Learning to see and use light is one of the hardest and most important parts of photography. The other day I was taking some snapshots of the grandkids while they were playing. I decided to experiment with light and using available light (truth be told I was too lazy to go find my external flash or setup my studio light)
This 1st shot I took of them from where I was sitting but since they had a bright window behind them they are just shadows.
This is way too dark so I turned on my camera flash, I have the light now but I didn’t like the way it looked, notice the harsh shadows.
I turned the flash off and turned my ISO up to 800 and made sure my focus points were only on the kids and not the window, the light turned out much better but of course the kids decided they wanted to move so the focus is off (using a 3 year old and 6 month old as a practice model is a little difficult)
Now the only problem is because I am using light from the window behind them their eyes are not very bright and you can barely see the color in them, a quick easy fix for this is to get a piece of white poster board and hold it in front of the child so the light bounces back into their face.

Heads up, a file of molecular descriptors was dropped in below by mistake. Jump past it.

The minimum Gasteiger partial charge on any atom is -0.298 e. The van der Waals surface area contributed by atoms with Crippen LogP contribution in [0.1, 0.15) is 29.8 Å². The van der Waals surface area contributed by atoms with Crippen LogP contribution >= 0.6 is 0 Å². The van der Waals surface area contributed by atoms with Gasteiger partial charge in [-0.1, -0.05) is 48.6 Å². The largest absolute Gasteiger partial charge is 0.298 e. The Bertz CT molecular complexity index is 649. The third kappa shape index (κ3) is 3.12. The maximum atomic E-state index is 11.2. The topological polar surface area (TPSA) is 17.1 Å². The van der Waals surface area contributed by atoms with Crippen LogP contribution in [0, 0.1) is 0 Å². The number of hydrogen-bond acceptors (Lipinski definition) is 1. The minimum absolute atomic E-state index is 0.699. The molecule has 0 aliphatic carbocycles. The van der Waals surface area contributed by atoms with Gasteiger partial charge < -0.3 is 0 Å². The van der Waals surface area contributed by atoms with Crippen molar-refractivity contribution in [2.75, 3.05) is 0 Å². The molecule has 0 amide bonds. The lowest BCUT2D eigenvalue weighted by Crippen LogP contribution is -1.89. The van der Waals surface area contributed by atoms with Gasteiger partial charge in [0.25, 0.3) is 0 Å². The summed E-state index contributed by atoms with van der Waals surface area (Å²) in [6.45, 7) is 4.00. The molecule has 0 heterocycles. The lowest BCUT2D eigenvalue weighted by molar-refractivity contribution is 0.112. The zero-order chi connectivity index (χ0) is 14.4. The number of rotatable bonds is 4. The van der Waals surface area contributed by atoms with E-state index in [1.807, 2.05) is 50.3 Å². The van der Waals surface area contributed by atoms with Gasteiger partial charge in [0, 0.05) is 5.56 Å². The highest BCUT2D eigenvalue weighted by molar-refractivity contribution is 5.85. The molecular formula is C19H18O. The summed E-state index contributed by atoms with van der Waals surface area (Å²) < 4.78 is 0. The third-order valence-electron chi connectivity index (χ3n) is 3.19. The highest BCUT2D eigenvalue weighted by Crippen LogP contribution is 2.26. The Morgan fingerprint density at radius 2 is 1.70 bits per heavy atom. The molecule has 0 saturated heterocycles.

Now you can see the color of her eyes.
Of course what I really should have done instead of going thru all that trouble would be to turn the kids around and have them face the window so the light would be directly on their face instead of their back. In this photo my granddaughter who just started kindergarten is sitting in front of a window and I am standing slightly to the side so my shadow isn’t on her. As you can see by the sun across her legs she is not in the direct sunlight so she doesn’t squint but there is still plenty of light coming thru the window to keep my ISO down at 100 so I can have a really sharp image.
The best way to learn about light is to experiment, take photos in different light sources and different angles until you are use to seeing how light affects your photos and how you can add more light to get the look you want.
I would love to hear your comments on your experiences working with available light, do you use it or do you always use your flash?